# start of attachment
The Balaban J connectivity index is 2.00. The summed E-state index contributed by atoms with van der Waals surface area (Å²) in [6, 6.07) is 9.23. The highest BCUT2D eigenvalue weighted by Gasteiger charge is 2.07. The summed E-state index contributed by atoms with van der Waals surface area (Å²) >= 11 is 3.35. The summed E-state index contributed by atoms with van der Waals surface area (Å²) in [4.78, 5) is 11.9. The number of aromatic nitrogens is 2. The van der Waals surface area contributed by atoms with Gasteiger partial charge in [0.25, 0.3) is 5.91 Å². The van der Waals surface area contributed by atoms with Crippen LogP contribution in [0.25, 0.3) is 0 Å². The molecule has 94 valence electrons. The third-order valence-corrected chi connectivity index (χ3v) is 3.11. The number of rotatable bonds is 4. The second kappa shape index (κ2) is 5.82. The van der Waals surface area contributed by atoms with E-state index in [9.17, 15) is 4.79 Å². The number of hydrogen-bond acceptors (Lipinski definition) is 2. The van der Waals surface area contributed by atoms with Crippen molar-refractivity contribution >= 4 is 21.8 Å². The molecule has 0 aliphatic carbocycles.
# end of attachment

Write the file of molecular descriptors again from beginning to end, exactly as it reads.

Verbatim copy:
The Balaban J connectivity index is 2.00. The summed E-state index contributed by atoms with van der Waals surface area (Å²) in [6, 6.07) is 9.23. The highest BCUT2D eigenvalue weighted by Gasteiger charge is 2.07. The summed E-state index contributed by atoms with van der Waals surface area (Å²) >= 11 is 3.35. The summed E-state index contributed by atoms with van der Waals surface area (Å²) in [4.78, 5) is 11.9. The number of aromatic nitrogens is 2. The van der Waals surface area contributed by atoms with Gasteiger partial charge in [0.25, 0.3) is 5.91 Å². The van der Waals surface area contributed by atoms with Crippen LogP contribution in [0.25, 0.3) is 0 Å². The molecule has 94 valence electrons. The third-order valence-corrected chi connectivity index (χ3v) is 3.11. The number of rotatable bonds is 4. The second kappa shape index (κ2) is 5.82. The van der Waals surface area contributed by atoms with E-state index in [9.17, 15) is 4.79 Å². The number of hydrogen-bond acceptors (Lipinski definition) is 2. The van der Waals surface area contributed by atoms with Crippen molar-refractivity contribution >= 4 is 21.8 Å². The molecule has 0 aliphatic carbocycles.